Ken Croken


A divided Scott County Board of Supervisors appears ready to hit stop on buying the technology to record its meetings and post them online for public access.

While there was not a formal vote at the committee-of-the-whole meeting Tuesday morning, the supervisors were split 3-2 on the issue. Supervisors Ken Croken and Brinson Kinzer favor moving forward on the long-debated issue.

The cost, which had been included in the 2019 budget, as well as the perceived demand for the service were among the stumbling points for the other three supervisors. 

Calling the costs "staggering," Supervisor Ken Beck said the county's practices of providing minutes abides by state law. 

County staff reported an estimate of $177,441 for equipment, hardware and software from vendor Granicus, as well as staff time to implement the system. There also are estimated included annual costs of nearly $40,000.

Surprised by the ongoing costs, Beck said "Say we have 100 hits on the site, we're talking $400 a person. I won't support spending this money to go to videoing." 

Supervisor John Maxwell said the $250,000 budgeted for the system "would be better spent on other areas." He added budgeting "was by no means a commitment that we're going to do it. We just put it there (as a placeholder)."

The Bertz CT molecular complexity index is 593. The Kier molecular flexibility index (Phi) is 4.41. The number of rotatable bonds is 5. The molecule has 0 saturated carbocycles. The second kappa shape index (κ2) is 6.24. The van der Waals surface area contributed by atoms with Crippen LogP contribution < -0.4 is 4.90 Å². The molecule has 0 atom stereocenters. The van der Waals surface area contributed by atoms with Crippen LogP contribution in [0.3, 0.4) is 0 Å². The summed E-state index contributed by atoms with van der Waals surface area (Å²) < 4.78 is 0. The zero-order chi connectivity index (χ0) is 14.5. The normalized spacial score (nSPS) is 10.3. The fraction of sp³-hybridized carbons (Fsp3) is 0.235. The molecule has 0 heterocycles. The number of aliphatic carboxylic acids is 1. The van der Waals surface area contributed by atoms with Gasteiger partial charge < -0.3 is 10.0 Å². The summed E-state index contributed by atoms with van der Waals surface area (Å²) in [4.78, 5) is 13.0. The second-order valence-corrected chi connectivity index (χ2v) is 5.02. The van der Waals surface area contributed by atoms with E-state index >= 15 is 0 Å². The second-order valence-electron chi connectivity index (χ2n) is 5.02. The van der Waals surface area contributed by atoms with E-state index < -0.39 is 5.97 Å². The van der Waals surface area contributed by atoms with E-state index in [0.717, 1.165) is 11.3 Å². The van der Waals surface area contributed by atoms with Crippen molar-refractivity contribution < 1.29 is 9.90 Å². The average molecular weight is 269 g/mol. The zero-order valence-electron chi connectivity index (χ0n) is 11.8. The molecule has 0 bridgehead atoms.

The debate began after IT Director Matt Hirst provided the estimate for camera and audio-visual equipment, video storage, captioning services and other software. The proposed system would index each recording so website users can jump to a particular agenda items to view. 

"While I think the system is cool, could save our staff some time, it's not worth the money to be spent," Chairman Tony Knobbe said.

He said many Scott County homes could be made lead-free, or veterans and indigents could receive additional services with that money.

"The impact on staff time and the number of people visiting the website are not the reasons we are doing this," Croken said. "This is about transparency. The traffic will grow over time. ... This is our obligation to engage with our citizenry and make this technology available."

The board has discussed the issue since 2015.

Kinzer criticized the board for pushing the issue "down the road again."

"I don't see what the issue is," he said. "We need to do it and we need to think about moving these meetings as well." 

He has advocated for changing meetings to times more people could attend. Committee of the Whole meetings are held on Tuesdays at 8 a.m., regular meetings are held on Thursdays at 5 p.m.

"I truly do believe we're transparent. We're just not convenient," Kinzer said.

Although the matter was not on Thursday's board agenda for a vote, Croken said after Tuesday's meeting he had requested it be added.

"So individual supervisors can go on record on where they stand on bringing Scott County to the same level of transparency and openness that has been achieved by every other community in the region," he said.  

Croken said under the resolution, information technology department would be directed to implement an electronic meeting management system, complete with online access to indexed audio and video transcripts. The cost would not to exceed 0.2 percent of the county's $90 million budget.

The regular board meeting is at 5 p.m. Thursday at the Scott County Administrative Center.

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